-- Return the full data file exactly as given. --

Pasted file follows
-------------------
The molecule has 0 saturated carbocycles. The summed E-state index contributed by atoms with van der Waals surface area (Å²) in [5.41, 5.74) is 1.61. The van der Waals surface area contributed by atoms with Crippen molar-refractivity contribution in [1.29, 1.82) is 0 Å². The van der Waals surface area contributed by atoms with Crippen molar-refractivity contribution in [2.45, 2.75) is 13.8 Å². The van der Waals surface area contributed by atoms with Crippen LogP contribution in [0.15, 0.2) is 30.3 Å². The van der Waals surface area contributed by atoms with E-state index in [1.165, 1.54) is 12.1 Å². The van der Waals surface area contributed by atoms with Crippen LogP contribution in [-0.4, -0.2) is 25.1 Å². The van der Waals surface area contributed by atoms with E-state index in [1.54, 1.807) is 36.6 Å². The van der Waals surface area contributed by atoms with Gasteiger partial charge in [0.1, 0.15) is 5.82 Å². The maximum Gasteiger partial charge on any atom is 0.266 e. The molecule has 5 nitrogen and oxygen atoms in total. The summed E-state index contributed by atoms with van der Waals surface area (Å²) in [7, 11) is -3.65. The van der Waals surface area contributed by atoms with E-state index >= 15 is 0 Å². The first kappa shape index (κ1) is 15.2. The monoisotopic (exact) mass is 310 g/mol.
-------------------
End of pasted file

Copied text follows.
The molecule has 0 saturated carbocycles. The summed E-state index contributed by atoms with van der Waals surface area (Å²) in [5.41, 5.74) is 1.61. The van der Waals surface area contributed by atoms with Crippen molar-refractivity contribution in [1.29, 1.82) is 0 Å². The van der Waals surface area contributed by atoms with Crippen molar-refractivity contribution in [2.45, 2.75) is 13.8 Å². The van der Waals surface area contributed by atoms with Crippen LogP contribution in [0.15, 0.2) is 30.3 Å². The van der Waals surface area contributed by atoms with E-state index in [1.165, 1.54) is 12.1 Å². The van der Waals surface area contributed by atoms with Crippen LogP contribution in [-0.4, -0.2) is 25.1 Å². The van der Waals surface area contributed by atoms with E-state index in [1.54, 1.807) is 36.6 Å². The van der Waals surface area contributed by atoms with Gasteiger partial charge in [0.1, 0.15) is 5.82 Å². The maximum Gasteiger partial charge on any atom is 0.266 e. The molecule has 5 nitrogen and oxygen atoms in total. The summed E-state index contributed by atoms with van der Waals surface area (Å²) in [7, 11) is -3.65. The van der Waals surface area contributed by atoms with E-state index >= 15 is 0 Å². The first kappa shape index (κ1) is 15.2. The monoisotopic (exact) mass is 310 g/mol.